Pier Pressure
Sugar Hill Records CD-3872
Larry Carlin / December 3, 1997

Songs: Once A Day, Full Gale Force, Bed Of Roses, Nothing Ain't A Lot, Carolina Star, Sleepwalk(ing) At The Drive-In, Baby Blue Eyes, White Pilgrim, Guilty, Rockin' Hillbilly, Don't Lay Down, Working On A Building

Personnel: Mike Auldridge -- harmony vocals, resophonic guitar, pedal steel, lap steel; Jimmy Gaudreau -- harmony vocals, mandolin; T. Michael Coleman -- harmony vocals, 5-string and fretless basses; Moondi Klein -- lead vocals, guitar, vocal; Linda Rondstadt -- harmony vocal on Bed Of Roses; Pat McInerney -- percussion

I have a confession to make. This may come as a surprise to some, but the truth of the matter is that I am not a purebred bluegrass boy. I grew up outside of Philadelphia, where the term "bluegrass" seemed like an oxymoron to this kid who mowed the green stuff every Saturday. At first I was a rocker, and then I stumbled into country music. It wasn't until the college years in a rural setting that the bluegrass bug bit me. And as much as I like that high lonesome sound of Bill and Ralph and the boys, my warped musical sensibilities are strummed when a band mixes all three of the aforementioned styles together. And this is why I like Pier Pressure by the band Chesapeake so much.

Chesapeake began four years back as an experimental offshoot by three former members of the Seldom Scene (Mike Auldridge, T. Michael Coleman, and Moondi Klein) and the mandolin player from the Tony Rice Unit (Jimmy Gaudreau). During the non-festival cold winter months these four veterans of the bluegrass scene got together and began recording original renditions of traditional material. By the time they recorded Pier Pressure, their third album, the steel guitar was wailin', the drums were thumpin', and the members had written half the songs. Add acoustic guitar, mandolin, and the fabulous voice of lead singer Moondi Klein, and it is plain to see that this is a band that is just now finding its groove.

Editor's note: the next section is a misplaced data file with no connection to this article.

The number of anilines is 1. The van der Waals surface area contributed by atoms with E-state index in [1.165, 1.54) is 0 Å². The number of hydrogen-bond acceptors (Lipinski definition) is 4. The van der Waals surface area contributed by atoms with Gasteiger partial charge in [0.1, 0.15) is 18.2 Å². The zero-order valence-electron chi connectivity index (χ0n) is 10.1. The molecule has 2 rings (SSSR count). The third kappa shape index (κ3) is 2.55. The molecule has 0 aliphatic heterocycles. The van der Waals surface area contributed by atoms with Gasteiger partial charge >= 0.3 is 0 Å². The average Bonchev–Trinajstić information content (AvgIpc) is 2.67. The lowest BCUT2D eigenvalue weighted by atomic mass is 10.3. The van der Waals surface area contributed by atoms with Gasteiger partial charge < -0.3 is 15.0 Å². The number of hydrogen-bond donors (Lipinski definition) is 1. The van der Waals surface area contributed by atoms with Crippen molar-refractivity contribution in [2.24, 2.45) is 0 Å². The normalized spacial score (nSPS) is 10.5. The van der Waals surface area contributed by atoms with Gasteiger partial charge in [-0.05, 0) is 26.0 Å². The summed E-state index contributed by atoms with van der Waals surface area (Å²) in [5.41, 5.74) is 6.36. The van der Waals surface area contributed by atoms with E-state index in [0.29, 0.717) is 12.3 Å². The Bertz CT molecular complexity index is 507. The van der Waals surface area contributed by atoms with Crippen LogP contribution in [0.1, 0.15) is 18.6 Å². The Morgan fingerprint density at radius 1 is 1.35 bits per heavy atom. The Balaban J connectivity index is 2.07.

Pier Pressure lets off steam with the very first song, Once A Day, (one of four tunes written by bassist Coleman), a tale about a guy who misses his southern home. Next comes Full Force Gale, a very non-traditional gospel song written by pop legend Van Morrison. The most stunning cut on the CD is the love ballad Bed Of Roses, with harmonies by Linda Rondstadt. This song could and should be at the top of the country charts. Nothing Ain't A Lot, a Coleman song, is a funky 90s take on the Dylan line "when you ain't got nuthin' you got nuthin' to lose", and Carolina Star is a pretty piece about a wife and mother who holds the family together while dad is pursuing the elusive songwriter dream. Sleepwalk(ing) At The Drive-In combines lots of fine pickin' in two songs -- one by mandolist Jimmy Gaudreau and the other the old instrumental from decades back. Baby Blue Eyes is a sweet love song that features some fine fretless bass playing by Coleman, and White Pilgrim is a traditional gospelesque song with some pretty harmonies. Guilty and Rockin' Hillbilly are two more Coleman songs, the former being about a jerky guy who is sentenced to a life of the blues and the latter clearly an autobiographical song about a country boy who plays bluegrass with an R & B feel, and it combines bluegrass with a Bo Diddley beat. Don't Lay Down was written by lead singer Klein, and it is a calypso/samba/grass tune with the anti-country theme that says if the gal really wants to leave, then for heaven's sake, let her go and get on with your life. (Now there is a message most people can take a cue from!) And the final cut is a modern version of the traditional gospel song Working On A Building, a tribute to two bluegrass giants who died in 1996--Bill Monroe and John Duffey.

Traditionalists beware! You will not like this CD, as drums and electric pickups abound. However, for you bluegrass fans who want to stretch the boundaries of the genre a bit and who don't want to succumb to the peer pressure of the all-acoustic-or-nothing set, give in to Pier Pressure by Chesapeake.

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